She says, “I will certainly be able to leverage these skills to the full extent. Wesgro is uniquely positioned to provide a link between the public and private sector to collaborate and ensure that the Western Cape economy is one of the world’s leading regional economies.”
When asked what attracted her enough to make the jump to Wesgro she says, “One of the biggest attractions for me is the platform Wesgro provides to make a difference to the lives of people who live and work in the Western Cape. Wesgro has a great reputation and has done really great work in attracting and retaining direct investment in the Western Cape; facilitating the growth of exports; as well as positioning and marketing the province as a competitive and sustainable tourism and film destination globally.”
Perhaps the biggest casualty in the sudden maelstrom has been AASA. The AASA CEO position was also one that would enable Wrenelle to make best use of her skill set. But she is fully aware that she is starting at a most difficult time. When she took the job she said, “Most analysts agree that the global industry will emerge from the Covid-19 crisis with smaller and fewer airlines. However, in Africa, the drivers for air travel and air freight are more fundamental and remain undiminished by the crisis, for example: population growth and large distances between markets, which are often characterised by hostile terrain, with few navigable rivers, no long-distance rapid rail network and bottlenecks at land frontiers. We want to work with governments and industry to address those needs in a way that is economically, socially, commercially and environmentally sustainable.”
‘Wesgro contributed R6 billion in direct tourism spend.’
Her vision for AASA has a remarkable congruence for her move to Wesgro. She says, “My vision is for an airline industry which connects as many customers with as many markets as possible; where publicly and privately owned airlines compete with clear rules, where regulators hold service providers accountable for safety and efficiency and where airlines, airports and air navigation providers deliver excellent and good value-for-money services for the benefit of their respective customers.”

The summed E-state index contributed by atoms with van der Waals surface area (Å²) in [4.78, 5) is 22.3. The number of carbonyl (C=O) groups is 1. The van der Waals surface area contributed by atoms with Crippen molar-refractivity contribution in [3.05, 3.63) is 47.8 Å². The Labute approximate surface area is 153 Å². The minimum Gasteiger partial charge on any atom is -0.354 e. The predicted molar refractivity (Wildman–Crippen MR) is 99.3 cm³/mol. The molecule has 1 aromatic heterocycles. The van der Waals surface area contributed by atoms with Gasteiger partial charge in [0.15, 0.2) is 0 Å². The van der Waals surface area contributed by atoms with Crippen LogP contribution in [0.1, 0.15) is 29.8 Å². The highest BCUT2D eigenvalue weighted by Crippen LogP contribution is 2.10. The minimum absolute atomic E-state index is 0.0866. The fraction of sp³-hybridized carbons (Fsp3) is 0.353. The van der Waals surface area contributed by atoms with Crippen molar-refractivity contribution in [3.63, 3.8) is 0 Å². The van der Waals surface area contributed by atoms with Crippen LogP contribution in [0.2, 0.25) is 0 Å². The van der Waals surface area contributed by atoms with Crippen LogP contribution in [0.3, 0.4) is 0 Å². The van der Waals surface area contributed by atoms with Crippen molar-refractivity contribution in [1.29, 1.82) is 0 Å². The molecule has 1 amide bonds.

When asked about the future role of AASA she said, “Aviation enables growth and drives socio-economic integration. To maximise these benefits we need to accelerate the industry’s liberalisation and open up markets to increased competitive air connectivity.
“Africa is a large, diverse region, with economies all moving at different speeds. As a result, the outcomes for African carriers will be heavily dependent on economic policies.
“Our industry’s recovery is likely to be protracted. IATA forecasts a return to 2019 international traffic levels in 2024 and it is unlikely that Africa’s market will recover to its pre-pandemic levels of 115 million passengers (74 million international & 41 million domestic) overnight.
She readily acknowledges that; “Leaving AASA was never going to be easy. I will miss AASA’s wonderful team of people. Fortunately, I will still be working very closely with them, as well as colleagues in the aviation industry.”
One of Wesgro’s biggest success stories has been the Cape Air Access Initiative (CAAI). This is expected to be the project where she will be able to add most value. She says, “The Cape Air Access Initiative focuses on broadening the Western Cape’s international air access and growing the tourism sector, which is largely built on visiting international tourists.”
Since its launch in 2015 the CAAI has launched 19 new air routes direct to Cape Town and facilitated 23 route expansions. This more than doubled seat capacity at Cape Town International Airport, adding almost 1.5 million two-way seats to the Cape Town network and contributing and estimated R6 billion in direct tourism spend.
Wrenelle will join Wesgro after handing over to her successor at AASA.